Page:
Tips on Supporting your Student

When your student is struggling with mental health issues, here are some tips on how to support them while they are at college:

  • Listen to what they have to say, and ask them how you can best support them.
  • Reassure them that you care, and try to validate what they feel and what they are going through.
  • Encourage your student to see a mental health professional by scheduling an appointment via our online portal.
  • Allow your student to take the lead in seeking needed support but please reach out if student is unwilling or unable.
  • Research your student’s diagnosis to find out more specific ways you can support them.

Preparing You and Your Student for College

Here are some of the best tips on preparing you and your student for college:

  • Have your student save the phone number for Juniata College Public Safety, (814) 641-3636, in their cell phone in case of an emergency.  Parents are welcome to do the same.
  • Let your student vent about their roommate, but never intervene in a conflict. Let your student or the residential life staff at the college handle it.
  • Be patient and kind while listening.  Ask if they would like advice rather than offering guidance right away.
  • To help your student develop more independence and self-reliance, encourage your student to take healthy risks, advocate for themselves, and work through problems.
  • If your student tells you that they are homesick, reinforce that these feelings are normal.  Developing connections on campus and comfort with the change takes time.  Review research on "The W-Curve."
  • When visiting your student, talk to them before making plans and discuss the timing of these events so that you are all on the same page.
  • Before your student comes home on breaks, it is helpful to have a discussion pertaining to any rules or expectations that may have changed now that they are in college as well as those that remain in place.
  • If your student is struggling academically, support and encourage your student to seek appropriate resources and consider changes to study and/or social habits.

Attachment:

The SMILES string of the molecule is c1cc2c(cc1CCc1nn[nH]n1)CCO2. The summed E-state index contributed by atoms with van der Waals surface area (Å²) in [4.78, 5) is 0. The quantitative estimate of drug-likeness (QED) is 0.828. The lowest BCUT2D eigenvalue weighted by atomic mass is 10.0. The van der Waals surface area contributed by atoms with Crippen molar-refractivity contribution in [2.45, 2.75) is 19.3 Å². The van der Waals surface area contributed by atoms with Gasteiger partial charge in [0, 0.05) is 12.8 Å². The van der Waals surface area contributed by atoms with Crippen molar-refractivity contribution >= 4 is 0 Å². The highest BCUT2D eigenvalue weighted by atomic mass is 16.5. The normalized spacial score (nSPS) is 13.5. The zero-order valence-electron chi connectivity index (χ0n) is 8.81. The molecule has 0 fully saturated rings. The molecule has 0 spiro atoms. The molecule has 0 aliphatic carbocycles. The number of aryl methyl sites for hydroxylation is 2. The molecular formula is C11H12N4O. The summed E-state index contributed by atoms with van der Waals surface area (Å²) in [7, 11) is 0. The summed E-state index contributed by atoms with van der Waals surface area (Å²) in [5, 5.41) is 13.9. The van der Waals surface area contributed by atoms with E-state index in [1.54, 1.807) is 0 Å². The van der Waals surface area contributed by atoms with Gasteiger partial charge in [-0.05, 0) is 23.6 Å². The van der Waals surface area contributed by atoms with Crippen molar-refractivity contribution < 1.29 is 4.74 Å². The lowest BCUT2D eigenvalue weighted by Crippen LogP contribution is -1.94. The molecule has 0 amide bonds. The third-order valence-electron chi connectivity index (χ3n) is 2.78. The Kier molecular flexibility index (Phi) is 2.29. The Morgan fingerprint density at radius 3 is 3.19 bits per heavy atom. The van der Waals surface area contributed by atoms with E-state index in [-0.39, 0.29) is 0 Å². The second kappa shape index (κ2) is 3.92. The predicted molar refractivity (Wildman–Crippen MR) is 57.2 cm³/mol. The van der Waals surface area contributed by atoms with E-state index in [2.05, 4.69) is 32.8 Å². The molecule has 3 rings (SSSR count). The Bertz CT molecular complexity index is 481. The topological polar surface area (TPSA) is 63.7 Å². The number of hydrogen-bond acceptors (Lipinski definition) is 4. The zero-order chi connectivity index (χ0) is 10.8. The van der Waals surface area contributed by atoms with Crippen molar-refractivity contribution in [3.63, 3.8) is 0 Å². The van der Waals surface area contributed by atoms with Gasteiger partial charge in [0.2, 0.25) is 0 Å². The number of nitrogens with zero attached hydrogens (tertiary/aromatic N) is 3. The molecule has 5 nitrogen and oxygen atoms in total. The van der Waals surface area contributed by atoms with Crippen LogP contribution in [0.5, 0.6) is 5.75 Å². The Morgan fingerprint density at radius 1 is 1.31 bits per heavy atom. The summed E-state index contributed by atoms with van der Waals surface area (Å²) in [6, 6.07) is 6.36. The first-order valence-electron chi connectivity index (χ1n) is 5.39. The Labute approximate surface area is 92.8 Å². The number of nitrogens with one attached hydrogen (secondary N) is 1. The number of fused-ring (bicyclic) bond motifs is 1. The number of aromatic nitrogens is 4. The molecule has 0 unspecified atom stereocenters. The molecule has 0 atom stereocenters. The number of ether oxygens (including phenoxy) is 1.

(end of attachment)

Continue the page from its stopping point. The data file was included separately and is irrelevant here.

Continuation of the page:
The Glaeser Counseling Services provides confidential counseling to students. We must respect the fact that your student is now an adult and has the right to make treatment decisions. We will not disclose any information to parents about their student without written consent from the student.

You may find the following books and websites useful as you and your child transition to college

College Ready 2023: Expert Advice for Parents to Simplify the College Transition; by Chelsea Petree, Ph.D. (Parent Ready, March 18, 2023)

The Happiest Kid on Campus: A Parent’s Guide to the Very Best College Experience; by Harlan Cohen (Sourcebooks, 2010)

Letting Go: A Parent’s Guide to Understanding the College Years; by Karen Levin Coburn and Madge Lawrence Treeger (Harper, 2009)

You’re On Your Own (But I’m Here if You Need Me): Mentoring Your Child During the College Years; by Marjorie Savage (Fireside, 2009)

I’ll Miss You, Too: An Off-to-College Guide for Parents and Students; by Margo E. Woodacre-Bane and Steffany Bane (Sourcebooks, 2006)

The Launching Years: Strategies for Parenting from Senior Year to College Life; by Laura S. Kastner, PhD. and Jennifer Wyatt, PhD. (Clarkson Potter, 2002)

Don’t Tell Me What to Do, Just Send Money: The Essential Parenting Guide to the College Years; by Helen E. Johnson and Christine Schelhas-Miller (St. Martin’s Press, 2000)

When Your Kid Goes to College: A Parent’s Survival Guide; by Carol Barkin (Harper, 1999)